Code should Get Out Of My Way. GoomWay!
Get out of my way!
A lot of code that I try and interact with does not get out of my way.
I write this not for how to write code for users — those that will install, activate, and be done. I write it for the rest of us, the minority, the very few. We are your smallest contingent and potentially your biggest evangelists. We are few but we do matter.
We are People That Make StuffTM. And we need your plugin and theme code to get out of the way.
This is a more common understanding in MVC-centric frameworks, where the view is always separate from logic. Tom McFarlin has good practical reading on MVC and WordPress on his blog.
WordPress meshes views and logic a good bit, but it doesn’t mean WordPress core and plugins shouldn’t have options for view-less data retrieval.
What do I mean? Let me use an example from WordPress core.
If I want to get a list of terms attached to a particular post, and I want to create custom output for those terms, what do I do? I use
get_the_terms(). Easy peasy.
The return data is simply an array of term objects that we can manipulate as we see fit.
Now, it’s nice to have some functions lying around to help us create some common markup for showing these terms. That’s why core has a function like
get_the_term_list() is a very simple wrapper of
get_the_terms() that outputs the terms in a common manner, with some basic options. Here’s the entire code for it in core:
If you’re going to manipulate data that shows posts, you want the most basic data you can get. That’s why it’s nice for
get_the_terms() to be unassuming. It doesn’t have an opinion as to how we display the data. That’s what the helper functions are for.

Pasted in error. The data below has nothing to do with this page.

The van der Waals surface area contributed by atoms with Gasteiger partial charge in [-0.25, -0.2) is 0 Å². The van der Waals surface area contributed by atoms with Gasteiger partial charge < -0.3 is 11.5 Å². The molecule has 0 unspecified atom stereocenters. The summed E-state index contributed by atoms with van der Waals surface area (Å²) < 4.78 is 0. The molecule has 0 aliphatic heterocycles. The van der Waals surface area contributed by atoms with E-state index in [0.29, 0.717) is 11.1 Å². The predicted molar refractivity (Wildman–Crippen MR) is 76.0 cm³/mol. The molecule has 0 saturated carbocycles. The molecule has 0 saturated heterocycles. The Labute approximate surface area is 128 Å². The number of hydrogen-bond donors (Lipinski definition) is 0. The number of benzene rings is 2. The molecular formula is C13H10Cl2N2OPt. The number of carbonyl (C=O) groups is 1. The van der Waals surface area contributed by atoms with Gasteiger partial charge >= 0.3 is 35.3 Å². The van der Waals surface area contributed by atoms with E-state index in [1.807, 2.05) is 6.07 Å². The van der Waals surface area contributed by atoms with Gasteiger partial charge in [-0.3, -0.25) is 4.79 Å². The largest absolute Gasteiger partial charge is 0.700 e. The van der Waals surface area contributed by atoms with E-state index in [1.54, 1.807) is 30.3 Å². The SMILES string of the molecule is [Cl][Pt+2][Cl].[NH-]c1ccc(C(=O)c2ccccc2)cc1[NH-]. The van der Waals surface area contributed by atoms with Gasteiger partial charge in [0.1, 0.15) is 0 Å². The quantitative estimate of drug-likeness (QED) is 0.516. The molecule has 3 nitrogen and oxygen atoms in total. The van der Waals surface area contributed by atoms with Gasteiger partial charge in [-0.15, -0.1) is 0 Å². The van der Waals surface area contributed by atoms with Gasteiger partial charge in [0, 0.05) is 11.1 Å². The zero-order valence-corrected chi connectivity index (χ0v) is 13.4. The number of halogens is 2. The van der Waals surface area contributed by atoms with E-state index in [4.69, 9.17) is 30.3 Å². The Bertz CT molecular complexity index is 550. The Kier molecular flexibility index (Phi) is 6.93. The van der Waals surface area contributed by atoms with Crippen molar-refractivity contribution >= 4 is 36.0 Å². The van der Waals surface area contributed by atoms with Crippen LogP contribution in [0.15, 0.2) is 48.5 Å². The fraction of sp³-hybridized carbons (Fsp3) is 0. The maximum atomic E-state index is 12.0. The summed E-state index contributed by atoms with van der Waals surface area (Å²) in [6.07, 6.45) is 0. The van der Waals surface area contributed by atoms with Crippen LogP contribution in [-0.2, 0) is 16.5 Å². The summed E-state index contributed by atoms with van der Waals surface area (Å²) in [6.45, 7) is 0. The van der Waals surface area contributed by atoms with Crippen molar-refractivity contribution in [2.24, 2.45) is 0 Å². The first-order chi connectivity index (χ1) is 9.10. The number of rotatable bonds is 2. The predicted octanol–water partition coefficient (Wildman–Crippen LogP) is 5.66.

Both the simplicity of the data returned and the helper functions above can go many layers deep. For instance, in WordPress core,
get_the_tag_list() is a helper function that wraps
In another direction, we can have a helper function that echoes the list of terms:
Are these all necessary? Maybe not.
Determining how many layers of helper functions to create depends on your plugin or theme, and how you anticipate developers may use your code. But it’s important to consider what developers may do with your code.
For front-end facing code, these issues can be especially important. There are all sorts of ways people will want to display data they retrieve from your plugin. Generally, I think we can determine some good rules to follow for such code:
- Have a version of the code that doesn’t assume output.
- Have a version of the code that is return only, and doesn’t echo.
- Have a version of the code that echoes the output (probably with a filter as well).
The last thing I want to see when I’m working with a plugin, is that there is code that does what I want, but assumes too much about how I want to do it.
I just ran across this with a related posts plugin. The plugin has a function to retrieve related posts, which is great! Unfortunately, it didn’t GoomWay, and it assumed not only markup, but also CSS styles; and removing the markup and CSS was a pain.
If the plugin had an easy way to disable default output and allowed me to use some built in functions to get just the post IDs or post objects for related posts, then I would’ve been golden.
Next time you’re writing code, or if you can adapt your plugin still, remember to GoomWay. I and many other folks that want to use your wonderful plugin will thank you.